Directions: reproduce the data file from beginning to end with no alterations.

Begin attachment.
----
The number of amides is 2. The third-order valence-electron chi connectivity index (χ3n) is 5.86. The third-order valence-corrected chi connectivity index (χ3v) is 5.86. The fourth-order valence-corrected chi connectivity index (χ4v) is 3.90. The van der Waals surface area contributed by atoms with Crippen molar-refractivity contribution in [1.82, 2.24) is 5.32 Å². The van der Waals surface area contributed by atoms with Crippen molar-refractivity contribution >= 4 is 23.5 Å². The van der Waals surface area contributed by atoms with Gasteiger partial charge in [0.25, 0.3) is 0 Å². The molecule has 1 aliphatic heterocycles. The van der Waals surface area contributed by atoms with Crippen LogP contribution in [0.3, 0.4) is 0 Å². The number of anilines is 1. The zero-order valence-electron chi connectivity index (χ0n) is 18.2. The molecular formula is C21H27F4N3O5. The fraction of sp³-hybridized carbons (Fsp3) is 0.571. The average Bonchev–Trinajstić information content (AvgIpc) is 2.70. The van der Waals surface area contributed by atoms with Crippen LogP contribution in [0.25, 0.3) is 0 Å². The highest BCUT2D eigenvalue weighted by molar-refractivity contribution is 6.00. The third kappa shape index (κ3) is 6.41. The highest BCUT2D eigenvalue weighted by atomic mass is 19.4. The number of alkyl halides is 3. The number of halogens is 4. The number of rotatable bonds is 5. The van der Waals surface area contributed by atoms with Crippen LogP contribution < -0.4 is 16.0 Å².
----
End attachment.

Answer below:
The number of amides is 2. The third-order valence-electron chi connectivity index (χ3n) is 5.86. The third-order valence-corrected chi connectivity index (χ3v) is 5.86. The fourth-order valence-corrected chi connectivity index (χ4v) is 3.90. The van der Waals surface area contributed by atoms with Crippen molar-refractivity contribution in [1.82, 2.24) is 5.32 Å². The van der Waals surface area contributed by atoms with Crippen molar-refractivity contribution >= 4 is 23.5 Å². The van der Waals surface area contributed by atoms with Gasteiger partial charge in [0.25, 0.3) is 0 Å². The molecule has 1 aliphatic heterocycles. The van der Waals surface area contributed by atoms with Crippen LogP contribution in [0.3, 0.4) is 0 Å². The number of anilines is 1. The zero-order valence-electron chi connectivity index (χ0n) is 18.2. The molecular formula is C21H27F4N3O5. The fraction of sp³-hybridized carbons (Fsp3) is 0.571. The average Bonchev–Trinajstić information content (AvgIpc) is 2.70. The van der Waals surface area contributed by atoms with Crippen LogP contribution in [0.25, 0.3) is 0 Å². The highest BCUT2D eigenvalue weighted by molar-refractivity contribution is 6.00. The third kappa shape index (κ3) is 6.41. The highest BCUT2D eigenvalue weighted by atomic mass is 19.4. The number of alkyl halides is 3. The number of halogens is 4. The number of rotatable bonds is 5. The van der Waals surface area contributed by atoms with Crippen LogP contribution < -0.4 is 16.0 Å².